It was what you all wanted and anticipated. I thought youd like to be certain. Anna did not say anything. Ive seen nothing of him, since then. Rachaela had not meant to say this.

Adamus is very secretive, said Anna. You must allow him time.

I was the innocent, not he. What does he need time for? Hes had thirty years.

He doesnt communicate easily, said Anna, indulgently. I myself havent seen him, except briefly, for a great while. You must be patient.

So you said before. Why must I be patient?

What else can you do? said Anna simply.

Yes, I see. Plainly nothing. How long do you think hell hide from me? Two months, three?

I dont know, Rachaela.

Or perhaps this is now a permanent state. Maybe I should get Michael or Cheta to take me into the tower with them when they deliver meals.

That would never do. You cant force yourself upon him.

He forced himself on me. You all forced him on me.

No, Rachaela. There was some measure of acceptance on your part.

This is a game, said Rachaela, as I suspected.

Not at all. More... more a dance, Rachaela. A changing of partners through time.

Left alone on the dance floor, said Rachaela, and the bands gone home. When the last little star has left the sky, she added, quoting with banality, and not still together.

He is as he is.

I see that. Where am I?

You are quite secure, Rachaela. You have all of us.

Rachaela quailed. But youre all mad.

Anna smiled her smile. What can I say to that.

Rachaela saw a picture in the fire. It was Camillo riding on the back of the great black cat.

Well, Ill go to London.

Anna said, Wait a while.

For what?

Perhaps something will happen.

But it has. I told you.

She thought, Has anything happened? Another dream.

She thought: London, have I the strength to try again?

She knew the days now, she had retained a careful count of them. On a Saturday she went up to the attic. It was two weeks and a day, since he had brought her back, since their episode on the green-and-blue bed. The doors into the tower had stayed locked. She had been busy, walking and walking, sometimes in the fountains of the rain, doing her exercises. Some nights she drank three glasses of wine. She did not talk to Anna, only responded mildly when Anna spoke to her.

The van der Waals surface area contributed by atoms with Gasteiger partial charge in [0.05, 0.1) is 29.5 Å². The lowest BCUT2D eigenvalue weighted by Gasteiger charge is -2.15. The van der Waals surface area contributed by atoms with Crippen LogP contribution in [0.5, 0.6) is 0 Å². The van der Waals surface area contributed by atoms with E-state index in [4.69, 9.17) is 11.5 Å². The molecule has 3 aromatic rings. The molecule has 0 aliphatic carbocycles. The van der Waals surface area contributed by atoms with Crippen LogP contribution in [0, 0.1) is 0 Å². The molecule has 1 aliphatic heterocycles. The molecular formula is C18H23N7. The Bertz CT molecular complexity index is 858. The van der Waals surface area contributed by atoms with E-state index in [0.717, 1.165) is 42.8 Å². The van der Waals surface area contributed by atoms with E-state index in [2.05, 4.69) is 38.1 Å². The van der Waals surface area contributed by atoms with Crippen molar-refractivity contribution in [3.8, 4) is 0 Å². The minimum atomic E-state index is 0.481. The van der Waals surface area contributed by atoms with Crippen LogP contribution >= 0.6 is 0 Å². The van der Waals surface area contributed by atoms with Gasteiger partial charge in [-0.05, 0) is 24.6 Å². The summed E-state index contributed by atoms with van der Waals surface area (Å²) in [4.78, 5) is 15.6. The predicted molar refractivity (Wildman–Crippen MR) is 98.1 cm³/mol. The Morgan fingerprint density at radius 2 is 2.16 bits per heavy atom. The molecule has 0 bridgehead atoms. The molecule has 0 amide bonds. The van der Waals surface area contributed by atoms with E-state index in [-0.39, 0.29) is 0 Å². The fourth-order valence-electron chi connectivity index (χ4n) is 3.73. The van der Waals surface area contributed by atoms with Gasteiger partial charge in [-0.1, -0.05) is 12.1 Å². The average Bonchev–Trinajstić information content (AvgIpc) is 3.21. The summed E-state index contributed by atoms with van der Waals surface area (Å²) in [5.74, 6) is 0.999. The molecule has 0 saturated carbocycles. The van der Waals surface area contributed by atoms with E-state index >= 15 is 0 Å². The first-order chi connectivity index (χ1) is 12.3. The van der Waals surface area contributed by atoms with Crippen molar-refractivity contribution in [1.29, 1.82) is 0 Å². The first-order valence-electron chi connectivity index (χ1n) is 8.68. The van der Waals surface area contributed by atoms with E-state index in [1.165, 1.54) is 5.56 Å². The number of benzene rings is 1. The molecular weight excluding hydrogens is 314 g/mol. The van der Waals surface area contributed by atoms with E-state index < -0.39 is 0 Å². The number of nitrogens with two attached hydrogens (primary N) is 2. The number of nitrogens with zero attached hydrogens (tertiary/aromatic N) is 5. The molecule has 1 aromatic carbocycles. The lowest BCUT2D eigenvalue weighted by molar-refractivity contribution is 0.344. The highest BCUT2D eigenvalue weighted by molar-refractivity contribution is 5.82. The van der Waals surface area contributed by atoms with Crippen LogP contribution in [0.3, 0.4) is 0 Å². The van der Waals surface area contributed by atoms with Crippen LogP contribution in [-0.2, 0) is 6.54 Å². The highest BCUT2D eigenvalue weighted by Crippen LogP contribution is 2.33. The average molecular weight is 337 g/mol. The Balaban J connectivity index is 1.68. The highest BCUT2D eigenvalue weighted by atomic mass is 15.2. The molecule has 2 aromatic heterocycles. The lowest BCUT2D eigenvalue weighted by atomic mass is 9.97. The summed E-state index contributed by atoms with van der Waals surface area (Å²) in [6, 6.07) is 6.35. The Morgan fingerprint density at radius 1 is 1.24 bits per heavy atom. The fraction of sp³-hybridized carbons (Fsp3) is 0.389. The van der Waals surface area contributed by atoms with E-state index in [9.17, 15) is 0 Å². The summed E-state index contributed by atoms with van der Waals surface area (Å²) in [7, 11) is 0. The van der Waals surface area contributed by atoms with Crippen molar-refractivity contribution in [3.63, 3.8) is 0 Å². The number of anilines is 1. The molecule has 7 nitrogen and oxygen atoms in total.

Camillo was not in the attic. It seemed he had lost all interest in that too. The rocking-horse stood still as a rock, she tipped its back to make it move. Three bottles had exploded off their tops and there were wine stains on the walls.

Rachaela sampled the wine. It was sour, as the old women had told her. Sour, but potent. She might try this brew, in preference to the civilized wine Michael dished up.

She searched the attic, and found a hammer lying between a sewing machine and a stuffed bird. As if in readiness.

She opened the clear window and climbed out.

The sky was blue, muddied with vast banks of cloud like cumulus from a volcano.

She walked across the two roofs and came to the tower and its window.

No sound. The piano was not being played. How quiet he was. Was he even there? Where did he go to when he disappeared? She had seen, he would brave the daylight. Was it only their affectation, to be afraid of it, as if it was expected of them.

She knocked courteously with the hammers hilt.

Was he there, and only dissembling. Burrowed in the tower, safe from her.

Nothing. Only the noises of the sea.

Rachaela rested against the tower wall. She longed to be elsewhere, to be another person. Anyone would do. Some spotty check-out girl, some sock-washing wife. Anything, anything rather than this.

She swung the hammer lightly. At her first swipe the glass cracked in the lions head. She lashed again. Pieces of yellow crystal dropped out on to the roof like strange sweets.

But she had not breached the tower. There was more glass, or some other thicker substance, behind the jagged hole she had made.

She smashed down hard against it with the hammer and the window shook, tiny cracks appeared like earthquake faults. The substance beyond and between the glass did not give.

She might have guessed. The stone-slinging mob had taught them. The glass was provisioned against attack.

She left the broken shards lying and took the hammer back into the attic and set it down neatly by a bird of paradise in lime and cherry feathers.

A useless aggression.

She had been shown. They were impervious to her.

And she was not a vandal, it was not natural to her to destroy things.

She went back to her room.

In biro, she wrote on a piece of paper taken from an ancient stack in a bureau of the morning room.

Adamus, it is unfair of you to shut me out. I want to speak to you. This isnt some idle whim. How long are you going to hide yourself, or can you?